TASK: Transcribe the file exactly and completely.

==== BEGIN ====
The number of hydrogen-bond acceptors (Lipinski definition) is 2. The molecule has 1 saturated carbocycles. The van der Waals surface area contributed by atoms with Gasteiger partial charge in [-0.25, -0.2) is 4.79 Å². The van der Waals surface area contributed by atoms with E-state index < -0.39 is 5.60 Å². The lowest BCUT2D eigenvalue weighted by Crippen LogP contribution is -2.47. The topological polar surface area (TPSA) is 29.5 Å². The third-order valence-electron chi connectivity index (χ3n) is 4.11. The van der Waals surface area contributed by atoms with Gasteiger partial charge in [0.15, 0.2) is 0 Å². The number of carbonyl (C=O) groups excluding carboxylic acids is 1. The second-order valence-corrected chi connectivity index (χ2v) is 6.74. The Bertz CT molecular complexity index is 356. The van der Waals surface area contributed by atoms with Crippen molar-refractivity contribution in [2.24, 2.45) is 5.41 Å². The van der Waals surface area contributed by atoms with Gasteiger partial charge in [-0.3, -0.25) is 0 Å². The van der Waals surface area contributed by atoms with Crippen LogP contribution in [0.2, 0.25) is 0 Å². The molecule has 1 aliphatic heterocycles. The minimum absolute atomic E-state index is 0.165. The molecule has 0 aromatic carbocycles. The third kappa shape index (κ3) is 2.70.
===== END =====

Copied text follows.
The number of hydrogen-bond acceptors (Lipinski definition) is 2. The molecule has 1 saturated carbocycles. The van der Waals surface area contributed by atoms with Gasteiger partial charge in [-0.25, -0.2) is 4.79 Å². The van der Waals surface area contributed by atoms with E-state index < -0.39 is 5.60 Å². The lowest BCUT2D eigenvalue weighted by Crippen LogP contribution is -2.47. The topological polar surface area (TPSA) is 29.5 Å². The third-order valence-electron chi connectivity index (χ3n) is 4.11. The van der Waals surface area contributed by atoms with Gasteiger partial charge in [0.15, 0.2) is 0 Å². The number of carbonyl (C=O) groups excluding carboxylic acids is 1. The second-order valence-corrected chi connectivity index (χ2v) is 6.74. The Bertz CT molecular complexity index is 356. The van der Waals surface area contributed by atoms with Crippen molar-refractivity contribution in [2.24, 2.45) is 5.41 Å². The van der Waals surface area contributed by atoms with Gasteiger partial charge in [-0.3, -0.25) is 0 Å². The van der Waals surface area contributed by atoms with Crippen LogP contribution in [0.2, 0.25) is 0 Å². The molecule has 1 aliphatic heterocycles. The minimum absolute atomic E-state index is 0.165. The molecule has 0 aromatic carbocycles. The third kappa shape index (κ3) is 2.70.